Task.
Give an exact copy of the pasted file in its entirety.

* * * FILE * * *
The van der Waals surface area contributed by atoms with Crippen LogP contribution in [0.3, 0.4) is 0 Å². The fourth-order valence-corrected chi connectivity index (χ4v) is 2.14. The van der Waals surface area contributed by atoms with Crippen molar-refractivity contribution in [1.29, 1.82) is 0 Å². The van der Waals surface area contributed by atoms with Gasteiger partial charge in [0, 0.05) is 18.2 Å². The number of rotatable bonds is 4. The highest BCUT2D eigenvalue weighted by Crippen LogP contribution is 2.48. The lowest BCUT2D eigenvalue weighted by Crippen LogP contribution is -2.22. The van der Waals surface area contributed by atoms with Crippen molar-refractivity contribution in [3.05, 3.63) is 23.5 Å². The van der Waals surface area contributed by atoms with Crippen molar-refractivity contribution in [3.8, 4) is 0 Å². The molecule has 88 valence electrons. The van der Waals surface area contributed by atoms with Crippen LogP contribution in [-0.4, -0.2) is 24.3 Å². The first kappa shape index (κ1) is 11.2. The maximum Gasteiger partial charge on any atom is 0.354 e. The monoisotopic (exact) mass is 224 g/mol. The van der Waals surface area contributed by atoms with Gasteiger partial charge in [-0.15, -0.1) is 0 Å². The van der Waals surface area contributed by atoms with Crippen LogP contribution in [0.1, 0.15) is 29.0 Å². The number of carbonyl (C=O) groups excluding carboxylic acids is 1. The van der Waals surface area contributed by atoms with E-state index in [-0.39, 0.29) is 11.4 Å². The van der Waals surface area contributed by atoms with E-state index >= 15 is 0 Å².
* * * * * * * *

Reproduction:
The van der Waals surface area contributed by atoms with Crippen LogP contribution in [0.3, 0.4) is 0 Å². The fourth-order valence-corrected chi connectivity index (χ4v) is 2.14. The van der Waals surface area contributed by atoms with Crippen molar-refractivity contribution in [1.29, 1.82) is 0 Å². The van der Waals surface area contributed by atoms with Gasteiger partial charge in [0, 0.05) is 18.2 Å². The number of rotatable bonds is 4. The highest BCUT2D eigenvalue weighted by Crippen LogP contribution is 2.48. The lowest BCUT2D eigenvalue weighted by Crippen LogP contribution is -2.22. The van der Waals surface area contributed by atoms with Crippen molar-refractivity contribution in [3.05, 3.63) is 23.5 Å². The van der Waals surface area contributed by atoms with Crippen molar-refractivity contribution in [3.8, 4) is 0 Å². The molecule has 88 valence electrons. The van der Waals surface area contributed by atoms with Crippen LogP contribution in [-0.4, -0.2) is 24.3 Å². The first kappa shape index (κ1) is 11.2. The maximum Gasteiger partial charge on any atom is 0.354 e. The monoisotopic (exact) mass is 224 g/mol. The van der Waals surface area contributed by atoms with Gasteiger partial charge in [-0.15, -0.1) is 0 Å². The van der Waals surface area contributed by atoms with Crippen LogP contribution in [0.1, 0.15) is 29.0 Å². The number of carbonyl (C=O) groups excluding carboxylic acids is 1. The van der Waals surface area contributed by atoms with E-state index in [-0.39, 0.29) is 11.4 Å². The van der Waals surface area contributed by atoms with E-state index >= 15 is 0 Å².